CAS  PubMed  Google Scholar 

  19. Koene JM: Neuro-endocrine control of reproduction in hermaphroditic freshwater snails: mechanisms and evolution. Front Behav Neurosci. 2010, 4: 167-

    PubMed Central  PubMed  Google Scholar 

  20. Henry J, Zatylny C: Identification and tissue mapping of APGWamide-related peptides in Sepia officinalis using LC-ESI-MS/MS. Peptides. 2002, 23 (6): 1031-1037. 10.1016/S0196-9781(02)00033-5.

    Article  CAS  PubMed  Google Scholar 

  21. Henry J, Favrel P, Boucaud-Camou E: Isolation and identification of a novel Ala-Pro-Gly-Trp-amide-related peptide inhibiting the motility of the mature oviduct in the cuttlefish Sepia officinalis. Peptides. 1997, 18 (10): 1469-1474. 10.1016/S0196-9781(97)00241-6.

    Article  CAS  PubMed  Google Scholar 

  22. Favrel P, Mathieu M: Molecular cloning of a cDNA encoding the precursor of Ala-Pro-Gly-Trp amide-related neuropeptides from the bivalve mollusc Mytilus edulis. Neurosci Lett. 1996, 205 (3): 210-214. 10.1016/0304-3940(96)12390-9.

    Article  CAS  PubMed  Google Scholar 

  23. Henry J, Zatylny C, Favrel P: HPLC and electrospray ionization mass spectrometry as tools for the identification of APGWamide-related peptides in gastropod and bivalve mollusks: comparative activities on Mytilus muscles. Brain Res. 2000, 862 (1–2): 162-170.

    Article  CAS  PubMed  Google Scholar 

  24. Cropper EC, Brezina V, Vilim FS, Harish O, Price DA, Rosen S, Kupfermann I, Weiss KR: FRF peptides in the ARC neuromuscular system of Aplysia: purification and physiological actions. J Neurophysiol. 1994, 72 (5): 2181-2195.

    CAS  PubMed  Google Scholar 

  25. Hoek RM, Li KW, van Minnen J, Lodder JC, de Jong-Brink M, Smit AB, van Kesteren RE: LFRFamides: a novel family of parasitation-induced -RFamide neuropeptides that inhibit the activity of neuroendocrine cells in Lymnaea stagnalis. J Neurochem. 2005, 92 (5): 1073-1080. 10.1111/j.1471-4159.2004.02927.x.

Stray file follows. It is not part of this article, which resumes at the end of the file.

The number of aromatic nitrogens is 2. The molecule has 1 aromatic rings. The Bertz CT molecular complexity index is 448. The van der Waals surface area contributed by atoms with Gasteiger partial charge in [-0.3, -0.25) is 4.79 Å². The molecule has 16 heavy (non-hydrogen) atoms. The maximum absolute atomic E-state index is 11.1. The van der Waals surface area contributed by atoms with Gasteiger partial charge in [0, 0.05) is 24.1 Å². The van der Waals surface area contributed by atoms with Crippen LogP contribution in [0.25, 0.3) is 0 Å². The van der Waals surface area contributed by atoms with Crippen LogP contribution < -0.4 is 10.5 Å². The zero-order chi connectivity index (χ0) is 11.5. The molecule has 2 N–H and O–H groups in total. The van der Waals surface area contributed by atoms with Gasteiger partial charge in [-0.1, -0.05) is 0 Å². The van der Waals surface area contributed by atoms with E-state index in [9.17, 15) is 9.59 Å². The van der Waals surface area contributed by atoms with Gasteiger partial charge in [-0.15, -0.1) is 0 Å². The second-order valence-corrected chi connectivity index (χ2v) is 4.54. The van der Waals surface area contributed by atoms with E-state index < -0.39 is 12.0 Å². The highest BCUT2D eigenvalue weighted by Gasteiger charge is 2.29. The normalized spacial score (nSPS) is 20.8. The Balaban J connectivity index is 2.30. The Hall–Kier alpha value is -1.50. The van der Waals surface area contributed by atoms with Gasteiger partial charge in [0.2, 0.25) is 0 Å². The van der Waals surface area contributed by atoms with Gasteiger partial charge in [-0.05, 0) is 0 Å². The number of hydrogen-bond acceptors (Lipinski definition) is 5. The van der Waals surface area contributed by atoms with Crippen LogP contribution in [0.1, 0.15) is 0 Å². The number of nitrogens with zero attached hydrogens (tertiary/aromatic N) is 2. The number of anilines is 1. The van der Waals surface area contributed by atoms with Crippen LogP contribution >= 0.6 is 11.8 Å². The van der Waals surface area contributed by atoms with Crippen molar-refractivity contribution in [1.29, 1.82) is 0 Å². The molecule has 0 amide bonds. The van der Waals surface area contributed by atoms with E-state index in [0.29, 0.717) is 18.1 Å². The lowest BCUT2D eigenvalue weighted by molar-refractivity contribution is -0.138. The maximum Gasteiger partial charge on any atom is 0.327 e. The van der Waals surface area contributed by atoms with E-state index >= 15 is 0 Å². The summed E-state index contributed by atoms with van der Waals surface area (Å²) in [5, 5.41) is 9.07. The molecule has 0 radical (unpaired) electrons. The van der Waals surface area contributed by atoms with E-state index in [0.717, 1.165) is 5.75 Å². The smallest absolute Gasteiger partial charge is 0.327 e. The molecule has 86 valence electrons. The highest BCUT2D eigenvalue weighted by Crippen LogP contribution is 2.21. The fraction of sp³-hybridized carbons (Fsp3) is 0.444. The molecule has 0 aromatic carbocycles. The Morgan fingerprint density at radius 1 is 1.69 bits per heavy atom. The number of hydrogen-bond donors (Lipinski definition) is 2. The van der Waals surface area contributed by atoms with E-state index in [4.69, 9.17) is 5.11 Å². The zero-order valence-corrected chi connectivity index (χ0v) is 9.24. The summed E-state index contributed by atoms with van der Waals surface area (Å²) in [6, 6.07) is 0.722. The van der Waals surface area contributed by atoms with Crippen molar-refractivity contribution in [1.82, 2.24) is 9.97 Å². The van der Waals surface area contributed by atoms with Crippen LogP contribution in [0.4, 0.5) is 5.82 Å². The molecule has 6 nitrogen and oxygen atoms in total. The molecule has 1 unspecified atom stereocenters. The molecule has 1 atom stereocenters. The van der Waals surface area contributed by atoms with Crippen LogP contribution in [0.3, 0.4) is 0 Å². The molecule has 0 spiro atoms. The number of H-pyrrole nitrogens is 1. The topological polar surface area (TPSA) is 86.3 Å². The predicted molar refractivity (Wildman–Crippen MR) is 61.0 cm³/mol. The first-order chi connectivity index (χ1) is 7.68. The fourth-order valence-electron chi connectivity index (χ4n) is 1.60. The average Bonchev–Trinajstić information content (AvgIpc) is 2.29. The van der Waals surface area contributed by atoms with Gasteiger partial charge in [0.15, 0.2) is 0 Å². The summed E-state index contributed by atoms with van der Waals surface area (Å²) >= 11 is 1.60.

Article  CAS  PubMed  Google Scholar 

  26. Walker RJ, Papaioannou S, Holden-Dye L: A review of FMRFamide- and RFamide-like peptides in metazoa. Invert Neurosci. 2009, 9 (3–4): 111-153.

    Article  CAS  PubMed  Google Scholar 

  27. Moulis A: The action of RFamide neuropeptides on molluscs, with special reference to the gastropods Buccinum undatum and Busycon canaliculatum. Peptides. 2006, 27 (5): 1153-1165. 10.1016/j.peptides.2005.07.031.

    Article  CAS  PubMed  Google Scholar 

  28. Fujino Y, Nagahama T, Oumi T, Ukena K, Morishita F, Furukawa Y, Matsushima O, Ando M, Takahama H, Satake H, Minakata H, Nomoto K: Possible functions of oxytocin/vasopressin-superfamily peptides in annelids with special reference to reproduction and osmoregulation. J Exp Zool. 1999, 284 (4): 401-406. 10.1002/(SICI)1097-010X(19990901)284:4<401::AID-JEZ6>3.0.CO;2-U.

    Article  CAS  PubMed  Google Scholar 

  29. Gajewski M, Leitz T, Schloßherr J, Plickert G: LWamides from Cnidaria constitute a novel family of neuropeptides with morphogenetic activity. Rouxs Arch Dev Biol. 1996, 205: 232-242. 10.1007/BF00365801.

    Article  CAS  Google Scholar 

  30. Matsushima O, Takahashi T, Morishita F, Fujimoto M, Ikeda T, Kubota I, Nose T, Miki W: Two S-Iamide peptides, AKSGFVRIamide and VSSFVRIamide, isolated from an annelid, Perinereis vancaurica. Biol Bull. 2002, 184: 216-222.

    Article  Google Scholar 

  31. Conzelmann M, Williams EA, Krug K, Franz-Wachtel M, Macek B, Jekely G: The neuropeptide complement of the marine annelid Platynereis dumerilii. BMC Genomics. 2013, 14: 906-10.1186/1471-2164-14-906.

    Article  PubMed Central  PubMed  Google Scholar 

  32. Kuroki Y, Kanda T, Kubota I, Ikeda T, Fujisawa Y, Minakata H, Muneoka Y: FMRFamide-related peptides isolated from the prosobranch mollusc Fusinus ferrugineus. Acta Biol Hung. 1993, 44 (1): 41-44.

    CAS  PubMed  Google Scholar 

  33. Galtsoff PS: Physiology of reproduction of Ostrea virginica. II. Stimulation of Spawning in the Female Oyster. Biol Bull. 1938, 75 (2): 286-307. 10.2307/1537736.

    Article  Google Scholar 

  34. Roch GJ, Busby ER, Sherwood NM: Evolution of GnRH: diving deeper. Gen Comp Endocrinol. 2011, 171 (1): 1-16. 10.1016/j.ygcen.2010.12.014.

    Article  CAS  PubMed  Google Scholar 

  35. Iwakoshi E, Takuwa-Kuroda K, Fujisawa Y, Hisada M, Ukena K, Tsutsui K, Minakata H: Isolation and characterization of a GnRH-like peptide from Octopus vulgaris. Biochem Biophys Res Commun. 2002, 291 (5): 1187-1193. 10.1006/bbrc.2002.6594.

    Article  CAS  PubMed  Google Scholar 

  36. Zhang L, Tello JA, Zhang W, Tsai PS: Molecular cloning, expression pattern, and immunocytochemical localization of a gonadotropin-releasing hormone-like molecule in the gastropod mollusk. Aplysia californica. Gen Comp Endocrinol. 2008, 156 (2): 201-209. 10.1016/j.ygcen.2007.11.015.

    Article  CAS  Google Scholar